The term ‘estimate’ is typically used in relation to the approximate costs associated with a construction project. The estimate is used to assess the entire viability of the project. The estimate must try and achieve as much accuracy as possible in terms of predicting the expenditures of a project, although the accuracy can only be measured once the project is completed and the actual costs have been accumulated.
A construction general contractor or subcontractor must normally prepare definitive cost estimates to prepare bids in the construction bidding process to compete for award of the contract. The pre-tender estimate (PTE) is the final estimate of the likely cost of the works that are described in completed tender documents prepared to seek tenders (offers) from prospective suppliers.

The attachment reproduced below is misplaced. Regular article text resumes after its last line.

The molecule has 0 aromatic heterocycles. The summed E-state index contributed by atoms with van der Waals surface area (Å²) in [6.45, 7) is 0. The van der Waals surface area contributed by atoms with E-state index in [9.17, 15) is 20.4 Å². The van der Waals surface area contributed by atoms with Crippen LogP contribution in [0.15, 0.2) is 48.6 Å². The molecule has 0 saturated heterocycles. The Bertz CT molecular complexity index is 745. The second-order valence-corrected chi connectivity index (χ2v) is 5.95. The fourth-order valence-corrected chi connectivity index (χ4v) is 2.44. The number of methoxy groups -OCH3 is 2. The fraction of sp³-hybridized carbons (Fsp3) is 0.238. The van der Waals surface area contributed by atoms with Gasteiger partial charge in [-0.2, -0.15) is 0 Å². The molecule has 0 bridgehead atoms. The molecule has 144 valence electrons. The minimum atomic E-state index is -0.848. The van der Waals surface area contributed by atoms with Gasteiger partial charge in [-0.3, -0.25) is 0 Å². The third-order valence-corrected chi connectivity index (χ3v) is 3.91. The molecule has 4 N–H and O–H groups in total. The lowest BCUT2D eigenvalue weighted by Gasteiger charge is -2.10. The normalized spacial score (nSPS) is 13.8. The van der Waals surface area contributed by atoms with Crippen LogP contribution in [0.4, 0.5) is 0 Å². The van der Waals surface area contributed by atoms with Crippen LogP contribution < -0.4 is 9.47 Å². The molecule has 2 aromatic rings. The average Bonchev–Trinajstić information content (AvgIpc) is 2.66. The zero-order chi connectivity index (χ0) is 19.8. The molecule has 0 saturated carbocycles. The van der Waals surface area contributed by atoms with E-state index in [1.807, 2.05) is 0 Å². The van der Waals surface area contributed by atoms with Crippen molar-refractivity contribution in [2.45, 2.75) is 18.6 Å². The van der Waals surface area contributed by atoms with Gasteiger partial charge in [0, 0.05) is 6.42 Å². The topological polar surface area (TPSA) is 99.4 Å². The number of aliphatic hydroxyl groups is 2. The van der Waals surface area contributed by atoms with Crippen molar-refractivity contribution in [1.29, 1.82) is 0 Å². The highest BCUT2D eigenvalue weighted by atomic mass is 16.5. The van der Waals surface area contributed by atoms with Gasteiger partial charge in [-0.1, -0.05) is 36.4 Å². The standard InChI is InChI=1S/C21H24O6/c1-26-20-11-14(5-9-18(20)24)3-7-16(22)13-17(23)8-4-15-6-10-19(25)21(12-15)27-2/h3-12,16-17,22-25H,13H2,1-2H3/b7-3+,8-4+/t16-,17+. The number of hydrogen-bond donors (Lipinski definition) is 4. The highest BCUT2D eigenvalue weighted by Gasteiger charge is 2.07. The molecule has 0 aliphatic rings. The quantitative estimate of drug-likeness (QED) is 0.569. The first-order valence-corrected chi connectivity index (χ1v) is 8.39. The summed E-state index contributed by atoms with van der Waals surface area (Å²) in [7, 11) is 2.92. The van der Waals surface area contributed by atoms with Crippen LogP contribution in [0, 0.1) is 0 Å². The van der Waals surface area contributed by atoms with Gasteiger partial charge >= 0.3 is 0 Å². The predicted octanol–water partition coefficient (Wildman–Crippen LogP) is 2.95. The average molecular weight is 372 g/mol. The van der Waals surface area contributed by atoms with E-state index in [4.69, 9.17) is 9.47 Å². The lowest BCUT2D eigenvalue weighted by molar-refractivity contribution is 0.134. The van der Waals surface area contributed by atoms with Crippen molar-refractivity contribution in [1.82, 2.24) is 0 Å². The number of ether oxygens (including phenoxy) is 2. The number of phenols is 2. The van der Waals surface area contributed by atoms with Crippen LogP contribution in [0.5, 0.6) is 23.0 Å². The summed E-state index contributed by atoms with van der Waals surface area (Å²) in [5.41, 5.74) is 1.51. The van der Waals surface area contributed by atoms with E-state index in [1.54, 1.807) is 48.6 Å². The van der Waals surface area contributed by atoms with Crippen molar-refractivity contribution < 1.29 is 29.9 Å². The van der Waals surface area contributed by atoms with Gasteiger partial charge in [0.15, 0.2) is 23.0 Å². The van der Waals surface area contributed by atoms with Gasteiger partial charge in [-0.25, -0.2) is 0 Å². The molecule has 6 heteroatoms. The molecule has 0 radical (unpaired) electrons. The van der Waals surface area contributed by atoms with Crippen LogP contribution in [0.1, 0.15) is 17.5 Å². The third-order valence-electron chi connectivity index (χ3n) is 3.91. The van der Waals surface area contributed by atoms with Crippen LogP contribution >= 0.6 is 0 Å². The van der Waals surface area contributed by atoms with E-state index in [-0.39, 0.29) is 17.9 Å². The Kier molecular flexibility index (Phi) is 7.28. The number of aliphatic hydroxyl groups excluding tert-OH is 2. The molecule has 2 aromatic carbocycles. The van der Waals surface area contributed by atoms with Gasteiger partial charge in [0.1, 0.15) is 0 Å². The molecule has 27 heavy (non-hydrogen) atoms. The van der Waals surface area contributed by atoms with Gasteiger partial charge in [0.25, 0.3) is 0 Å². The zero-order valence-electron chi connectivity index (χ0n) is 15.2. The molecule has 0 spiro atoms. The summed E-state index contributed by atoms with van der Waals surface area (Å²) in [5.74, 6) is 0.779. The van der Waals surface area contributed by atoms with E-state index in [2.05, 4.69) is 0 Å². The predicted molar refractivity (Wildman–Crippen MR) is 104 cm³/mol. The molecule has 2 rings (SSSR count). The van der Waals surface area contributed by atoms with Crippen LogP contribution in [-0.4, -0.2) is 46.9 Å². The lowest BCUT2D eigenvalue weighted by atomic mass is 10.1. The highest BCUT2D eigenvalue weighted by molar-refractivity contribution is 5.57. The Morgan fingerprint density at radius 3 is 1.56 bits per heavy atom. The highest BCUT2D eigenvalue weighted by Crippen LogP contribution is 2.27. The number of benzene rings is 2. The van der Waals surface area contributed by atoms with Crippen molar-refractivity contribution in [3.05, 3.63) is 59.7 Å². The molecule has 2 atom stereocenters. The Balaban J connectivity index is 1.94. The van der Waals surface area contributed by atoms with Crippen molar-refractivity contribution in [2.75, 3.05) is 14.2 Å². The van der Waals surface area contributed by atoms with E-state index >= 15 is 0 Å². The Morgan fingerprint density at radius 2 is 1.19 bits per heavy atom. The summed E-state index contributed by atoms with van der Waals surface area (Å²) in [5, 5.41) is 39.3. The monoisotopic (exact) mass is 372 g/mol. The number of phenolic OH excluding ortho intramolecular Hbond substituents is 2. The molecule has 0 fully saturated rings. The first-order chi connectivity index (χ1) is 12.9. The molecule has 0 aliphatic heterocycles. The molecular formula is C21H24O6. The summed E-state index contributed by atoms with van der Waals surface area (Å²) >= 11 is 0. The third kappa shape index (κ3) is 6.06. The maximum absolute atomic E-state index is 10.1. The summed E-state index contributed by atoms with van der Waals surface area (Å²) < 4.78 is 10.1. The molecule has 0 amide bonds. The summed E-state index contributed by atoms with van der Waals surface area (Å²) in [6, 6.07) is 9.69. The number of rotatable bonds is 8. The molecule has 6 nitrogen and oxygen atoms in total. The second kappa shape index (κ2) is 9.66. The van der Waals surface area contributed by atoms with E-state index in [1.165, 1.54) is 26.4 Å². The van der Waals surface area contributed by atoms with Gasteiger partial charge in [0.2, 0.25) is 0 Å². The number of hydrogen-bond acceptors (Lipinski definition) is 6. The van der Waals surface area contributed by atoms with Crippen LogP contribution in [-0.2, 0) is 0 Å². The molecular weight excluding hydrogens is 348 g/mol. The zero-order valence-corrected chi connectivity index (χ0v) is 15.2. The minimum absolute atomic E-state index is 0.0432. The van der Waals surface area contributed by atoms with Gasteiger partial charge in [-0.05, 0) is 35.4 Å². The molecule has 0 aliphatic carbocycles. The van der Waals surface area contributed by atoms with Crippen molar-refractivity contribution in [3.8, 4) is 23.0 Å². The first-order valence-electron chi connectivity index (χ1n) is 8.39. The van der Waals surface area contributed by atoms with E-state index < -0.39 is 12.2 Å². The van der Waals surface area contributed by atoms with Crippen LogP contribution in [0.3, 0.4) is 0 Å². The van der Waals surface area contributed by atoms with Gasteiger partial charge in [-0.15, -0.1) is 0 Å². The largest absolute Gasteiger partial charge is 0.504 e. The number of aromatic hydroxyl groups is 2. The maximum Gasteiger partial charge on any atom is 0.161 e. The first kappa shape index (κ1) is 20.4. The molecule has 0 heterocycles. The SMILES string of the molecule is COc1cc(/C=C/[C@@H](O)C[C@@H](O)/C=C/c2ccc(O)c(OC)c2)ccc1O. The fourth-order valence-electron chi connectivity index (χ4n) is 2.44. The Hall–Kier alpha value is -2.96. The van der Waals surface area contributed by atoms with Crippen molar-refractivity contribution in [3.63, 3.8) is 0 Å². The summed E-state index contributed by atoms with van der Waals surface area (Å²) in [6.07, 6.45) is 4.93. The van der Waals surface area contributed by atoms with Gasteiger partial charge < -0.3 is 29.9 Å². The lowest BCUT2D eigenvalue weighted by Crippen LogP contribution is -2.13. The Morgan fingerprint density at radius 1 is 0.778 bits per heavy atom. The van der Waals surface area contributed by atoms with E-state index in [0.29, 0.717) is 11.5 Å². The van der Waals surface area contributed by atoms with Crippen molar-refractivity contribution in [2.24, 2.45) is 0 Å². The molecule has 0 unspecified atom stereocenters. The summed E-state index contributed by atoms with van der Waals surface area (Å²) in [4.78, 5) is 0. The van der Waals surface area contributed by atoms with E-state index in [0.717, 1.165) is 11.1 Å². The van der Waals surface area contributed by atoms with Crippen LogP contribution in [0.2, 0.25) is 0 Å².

When trying to estimate costs, estimators often use benchmarking, which is a process by which other similar projects are used as comparisons. This can highlight areas of design that are not offering good value for money and can help in the assessment of tenders from suppliers and contractors.
When estimating, contingencies are typically included. These are downside risk estimates that make allowance for the unknown risks associated with a project. Typically, contingencies refer to costs, and are amounts that are held in reserve to deal with unforeseen circumstances. At the preliminary business plan stage, total cost estimates might include a 15% contingency.
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